Pondering things at the McLean House where Lee surrendered.
Appomattox Court House National Historical Park.

Manassas National Battlefield Park where two major battles took place.

Here are a few tips for taking in the history of these national treasures.

  • Before you go, check out the park's website for plenty of information, including things you can do with your kids. Search the calendar for special events like living history demonstrations and meeting historic interpreters.
  • Start at the visitor center. Stroll through the museums, watch the orientation films about the events that took place all around you, engage with fiber-optic maps.
  • Talk to the park rangers at the desk. Pick up a map, get downloadable apps. Find out what programs and ranger-led walks are happening that day. These ranger programs and walks are excellent ways to learn the stories of the battles and the people involved, both soldiers and the civilians. There are also science and nature related things to do at the parks.
  • Take a self-guided car tour. In some places you can purchase a CD for this. The battlefields are big and spread out-- thousands of men camped, fought, and died at these places. Stop at designated spots along the driving route. Take a walk, read the markers that show what happened right where you are standing. You'll get a sense for how troops moved through the day, how armies clashed on multiple fronts, and how battles ebbed and flowed as reinforcements arrived or armies fell back.
  • Before your visit, you can also book a personal tour guide for several hours or for most of the day. Check the parks website. Guides can be found through outside groups or booked through the museum shops at the park. You can really immerse yourself in the tour which can often be tailored to fit your interests, so it is well worth the money.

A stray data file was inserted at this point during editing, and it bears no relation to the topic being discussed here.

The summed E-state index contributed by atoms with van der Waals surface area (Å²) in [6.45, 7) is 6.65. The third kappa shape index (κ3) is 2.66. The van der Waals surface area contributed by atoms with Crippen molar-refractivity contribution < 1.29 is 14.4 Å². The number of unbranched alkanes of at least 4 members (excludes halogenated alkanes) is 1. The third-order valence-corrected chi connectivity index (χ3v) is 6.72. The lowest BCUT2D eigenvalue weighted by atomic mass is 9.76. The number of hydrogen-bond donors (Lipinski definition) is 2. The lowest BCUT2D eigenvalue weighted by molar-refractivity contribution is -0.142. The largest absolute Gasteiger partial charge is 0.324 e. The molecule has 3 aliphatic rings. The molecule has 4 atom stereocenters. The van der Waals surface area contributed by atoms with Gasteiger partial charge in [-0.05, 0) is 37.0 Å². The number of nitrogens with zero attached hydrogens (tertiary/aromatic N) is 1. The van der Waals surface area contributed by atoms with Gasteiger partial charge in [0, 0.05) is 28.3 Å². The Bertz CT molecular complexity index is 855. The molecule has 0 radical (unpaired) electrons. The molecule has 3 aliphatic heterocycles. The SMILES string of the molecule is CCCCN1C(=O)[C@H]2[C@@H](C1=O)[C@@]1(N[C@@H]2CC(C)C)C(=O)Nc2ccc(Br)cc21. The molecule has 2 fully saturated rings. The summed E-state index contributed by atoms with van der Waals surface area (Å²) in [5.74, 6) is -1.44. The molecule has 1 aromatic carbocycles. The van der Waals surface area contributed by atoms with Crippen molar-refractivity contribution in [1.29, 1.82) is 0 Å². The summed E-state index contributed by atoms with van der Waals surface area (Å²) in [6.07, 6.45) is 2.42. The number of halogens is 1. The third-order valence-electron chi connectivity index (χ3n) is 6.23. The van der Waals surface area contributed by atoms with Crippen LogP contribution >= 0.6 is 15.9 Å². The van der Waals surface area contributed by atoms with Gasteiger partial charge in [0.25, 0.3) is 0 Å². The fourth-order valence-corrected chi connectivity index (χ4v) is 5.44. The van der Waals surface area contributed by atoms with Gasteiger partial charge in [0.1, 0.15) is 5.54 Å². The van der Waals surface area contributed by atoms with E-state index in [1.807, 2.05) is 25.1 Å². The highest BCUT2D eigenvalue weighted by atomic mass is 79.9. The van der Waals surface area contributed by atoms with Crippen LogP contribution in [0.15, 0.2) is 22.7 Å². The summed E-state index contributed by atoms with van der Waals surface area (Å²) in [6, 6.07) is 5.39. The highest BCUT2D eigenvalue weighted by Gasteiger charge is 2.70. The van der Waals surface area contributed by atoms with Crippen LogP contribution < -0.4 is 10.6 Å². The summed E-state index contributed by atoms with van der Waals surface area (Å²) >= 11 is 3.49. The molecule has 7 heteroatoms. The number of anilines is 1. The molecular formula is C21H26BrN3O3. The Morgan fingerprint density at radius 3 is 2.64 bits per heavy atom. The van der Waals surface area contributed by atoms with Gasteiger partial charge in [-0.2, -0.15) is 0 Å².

An example of the trenches at Petersburg National Battlefield Park.
Thousands of Confederate paroles were printed after Lee's surrender.
Appomattox Court House National Historical Park
  •  Visit the museum shop and book store at the Visitor Center. Books cover an amazing range of Civil War subjects-- there is something for everyone's interests.
  • Find the donation box and slip in a few dollars. Help support these important sites of our nation's history! What Civil War battlefields have you visited?

July 1, 2017

Un BEE-lievable! Learn about the Buzz.....

The bee hive that hung off my floorboard.....

The bee holding box is on the far right.
The vacuum doesn't harm them!

Last month I noticed what looked like bees floating in and out of a hole in my house. I called a friend who happens to be a bee expert. Sure enough, these were bees, and I hired him to take a look and see what was abuzz.
These snaps and videos show what he found in the floor of my daughter's old bedroom--a hive about six weeks old. It took all day for two men to tear up the rug, listen for bees with a stethoscope,  smoke the bees to make them sleepy, trim away the floor, and then remove the hive.

The bee vacuum you see gently swept the bees into a holding box to keep them safe. Wow...I was blown away!

The background noise is the bee vacuum. Even during lunch break, the vacuum ran in order to keep them air-cooled in their holding box.

The hive was shaped exactly to fit a space under the floor. Birds had pulled away insulation and nested in there last year or so -- thanks to a hole made by a woodpecker sometime before that!  Mother Nature at work in my house....
Once the hive was collected and all the bees removed, the beekeeper drove to another neighborhood where the hive found its new home. Isn't that cool?

The damp stuff is nectar in the hive! 

Blogger Jeff Bogle has a fun "Honeybee Smelling Activity" to do with youngsters at PBS Kids...  

What's more, check out this colonial pastime developed by my co-blogger Brandon Marie Miller for George Washington for Kids!